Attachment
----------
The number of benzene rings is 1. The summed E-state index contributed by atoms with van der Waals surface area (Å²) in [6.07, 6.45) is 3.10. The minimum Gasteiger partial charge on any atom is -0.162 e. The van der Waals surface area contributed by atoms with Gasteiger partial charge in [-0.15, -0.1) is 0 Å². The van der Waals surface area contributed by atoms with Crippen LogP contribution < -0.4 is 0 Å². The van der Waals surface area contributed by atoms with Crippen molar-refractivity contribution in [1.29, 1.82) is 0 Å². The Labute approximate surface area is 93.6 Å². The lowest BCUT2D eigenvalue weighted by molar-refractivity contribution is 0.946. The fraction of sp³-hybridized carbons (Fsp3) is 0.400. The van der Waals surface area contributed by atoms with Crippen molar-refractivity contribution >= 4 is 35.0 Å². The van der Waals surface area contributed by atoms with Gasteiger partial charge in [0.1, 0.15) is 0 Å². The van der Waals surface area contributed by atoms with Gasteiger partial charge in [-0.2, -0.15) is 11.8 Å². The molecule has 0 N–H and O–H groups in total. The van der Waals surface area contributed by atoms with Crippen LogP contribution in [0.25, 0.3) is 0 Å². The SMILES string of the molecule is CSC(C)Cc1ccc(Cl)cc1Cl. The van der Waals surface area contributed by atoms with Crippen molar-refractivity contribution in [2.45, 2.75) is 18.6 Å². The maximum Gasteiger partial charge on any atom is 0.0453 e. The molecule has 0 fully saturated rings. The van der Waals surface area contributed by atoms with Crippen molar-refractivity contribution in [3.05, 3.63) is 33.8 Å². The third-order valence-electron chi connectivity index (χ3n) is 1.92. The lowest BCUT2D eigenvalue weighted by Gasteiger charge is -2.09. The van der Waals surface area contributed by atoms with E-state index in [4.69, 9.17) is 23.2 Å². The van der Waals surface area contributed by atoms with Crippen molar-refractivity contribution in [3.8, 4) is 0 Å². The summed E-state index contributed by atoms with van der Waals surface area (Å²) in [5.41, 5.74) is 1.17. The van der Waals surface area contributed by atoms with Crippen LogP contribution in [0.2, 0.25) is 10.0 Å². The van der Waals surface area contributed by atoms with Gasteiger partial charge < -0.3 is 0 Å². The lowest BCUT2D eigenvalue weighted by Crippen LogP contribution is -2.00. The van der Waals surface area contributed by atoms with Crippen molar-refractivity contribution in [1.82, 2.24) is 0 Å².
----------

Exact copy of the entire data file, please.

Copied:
The number of benzene rings is 1. The summed E-state index contributed by atoms with van der Waals surface area (Å²) in [6.07, 6.45) is 3.10. The minimum Gasteiger partial charge on any atom is -0.162 e. The van der Waals surface area contributed by atoms with Gasteiger partial charge in [-0.15, -0.1) is 0 Å². The van der Waals surface area contributed by atoms with Crippen LogP contribution < -0.4 is 0 Å². The van der Waals surface area contributed by atoms with Crippen molar-refractivity contribution in [1.29, 1.82) is 0 Å². The Labute approximate surface area is 93.6 Å². The lowest BCUT2D eigenvalue weighted by molar-refractivity contribution is 0.946. The fraction of sp³-hybridized carbons (Fsp3) is 0.400. The van der Waals surface area contributed by atoms with Crippen molar-refractivity contribution >= 4 is 35.0 Å². The van der Waals surface area contributed by atoms with Gasteiger partial charge in [0.1, 0.15) is 0 Å². The van der Waals surface area contributed by atoms with Gasteiger partial charge in [-0.2, -0.15) is 11.8 Å². The molecule has 0 N–H and O–H groups in total. The van der Waals surface area contributed by atoms with Crippen LogP contribution in [0.25, 0.3) is 0 Å². The SMILES string of the molecule is CSC(C)Cc1ccc(Cl)cc1Cl. The van der Waals surface area contributed by atoms with Crippen molar-refractivity contribution in [2.45, 2.75) is 18.6 Å². The maximum Gasteiger partial charge on any atom is 0.0453 e. The molecule has 0 fully saturated rings. The van der Waals surface area contributed by atoms with Crippen molar-refractivity contribution in [3.05, 3.63) is 33.8 Å². The third-order valence-electron chi connectivity index (χ3n) is 1.92. The lowest BCUT2D eigenvalue weighted by Gasteiger charge is -2.09. The van der Waals surface area contributed by atoms with E-state index in [4.69, 9.17) is 23.2 Å². The van der Waals surface area contributed by atoms with Crippen molar-refractivity contribution in [3.8, 4) is 0 Å². The summed E-state index contributed by atoms with van der Waals surface area (Å²) in [5.41, 5.74) is 1.17. The van der Waals surface area contributed by atoms with Crippen LogP contribution in [0.2, 0.25) is 10.0 Å². The van der Waals surface area contributed by atoms with Gasteiger partial charge < -0.3 is 0 Å². The lowest BCUT2D eigenvalue weighted by Crippen LogP contribution is -2.00. The van der Waals surface area contributed by atoms with Crippen molar-refractivity contribution in [1.82, 2.24) is 0 Å².